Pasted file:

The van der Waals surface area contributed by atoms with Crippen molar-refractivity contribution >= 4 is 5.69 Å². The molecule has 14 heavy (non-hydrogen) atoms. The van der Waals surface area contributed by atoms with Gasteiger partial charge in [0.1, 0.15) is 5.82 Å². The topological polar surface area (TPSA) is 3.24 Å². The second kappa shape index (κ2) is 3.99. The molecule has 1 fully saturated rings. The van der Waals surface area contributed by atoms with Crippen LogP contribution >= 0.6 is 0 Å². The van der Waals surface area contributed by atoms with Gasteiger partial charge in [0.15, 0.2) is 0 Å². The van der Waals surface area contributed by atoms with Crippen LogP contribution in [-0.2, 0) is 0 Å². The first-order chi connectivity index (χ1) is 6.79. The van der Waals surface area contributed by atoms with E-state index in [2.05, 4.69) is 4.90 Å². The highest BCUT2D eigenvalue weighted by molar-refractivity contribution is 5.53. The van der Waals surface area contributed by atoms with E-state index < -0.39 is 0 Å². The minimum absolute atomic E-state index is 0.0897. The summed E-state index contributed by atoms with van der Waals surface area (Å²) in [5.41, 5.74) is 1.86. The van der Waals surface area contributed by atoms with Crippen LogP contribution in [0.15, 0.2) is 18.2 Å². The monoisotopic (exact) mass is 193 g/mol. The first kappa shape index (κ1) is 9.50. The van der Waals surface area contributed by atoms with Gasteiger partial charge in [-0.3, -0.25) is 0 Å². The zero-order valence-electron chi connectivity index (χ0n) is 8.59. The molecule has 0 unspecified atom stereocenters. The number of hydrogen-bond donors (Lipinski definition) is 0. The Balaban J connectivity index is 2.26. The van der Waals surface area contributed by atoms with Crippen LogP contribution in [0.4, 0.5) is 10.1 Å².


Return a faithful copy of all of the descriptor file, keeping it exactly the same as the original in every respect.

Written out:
The van der Waals surface area contributed by atoms with Crippen molar-refractivity contribution >= 4 is 5.69 Å². The molecule has 14 heavy (non-hydrogen) atoms. The van der Waals surface area contributed by atoms with Gasteiger partial charge in [0.1, 0.15) is 5.82 Å². The topological polar surface area (TPSA) is 3.24 Å². The second kappa shape index (κ2) is 3.99. The molecule has 1 fully saturated rings. The van der Waals surface area contributed by atoms with Crippen LogP contribution >= 0.6 is 0 Å². The van der Waals surface area contributed by atoms with Gasteiger partial charge in [0.15, 0.2) is 0 Å². The van der Waals surface area contributed by atoms with Crippen LogP contribution in [-0.2, 0) is 0 Å². The first-order chi connectivity index (χ1) is 6.79. The van der Waals surface area contributed by atoms with E-state index in [2.05, 4.69) is 4.90 Å². The highest BCUT2D eigenvalue weighted by molar-refractivity contribution is 5.53. The van der Waals surface area contributed by atoms with E-state index < -0.39 is 0 Å². The minimum absolute atomic E-state index is 0.0897. The summed E-state index contributed by atoms with van der Waals surface area (Å²) in [5.41, 5.74) is 1.86. The van der Waals surface area contributed by atoms with Crippen LogP contribution in [0.15, 0.2) is 18.2 Å². The monoisotopic (exact) mass is 193 g/mol. The first kappa shape index (κ1) is 9.50. The van der Waals surface area contributed by atoms with Gasteiger partial charge in [-0.3, -0.25) is 0 Å². The zero-order valence-electron chi connectivity index (χ0n) is 8.59. The molecule has 0 unspecified atom stereocenters. The number of hydrogen-bond donors (Lipinski definition) is 0. The Balaban J connectivity index is 2.26. The van der Waals surface area contributed by atoms with Crippen LogP contribution in [0.4, 0.5) is 10.1 Å².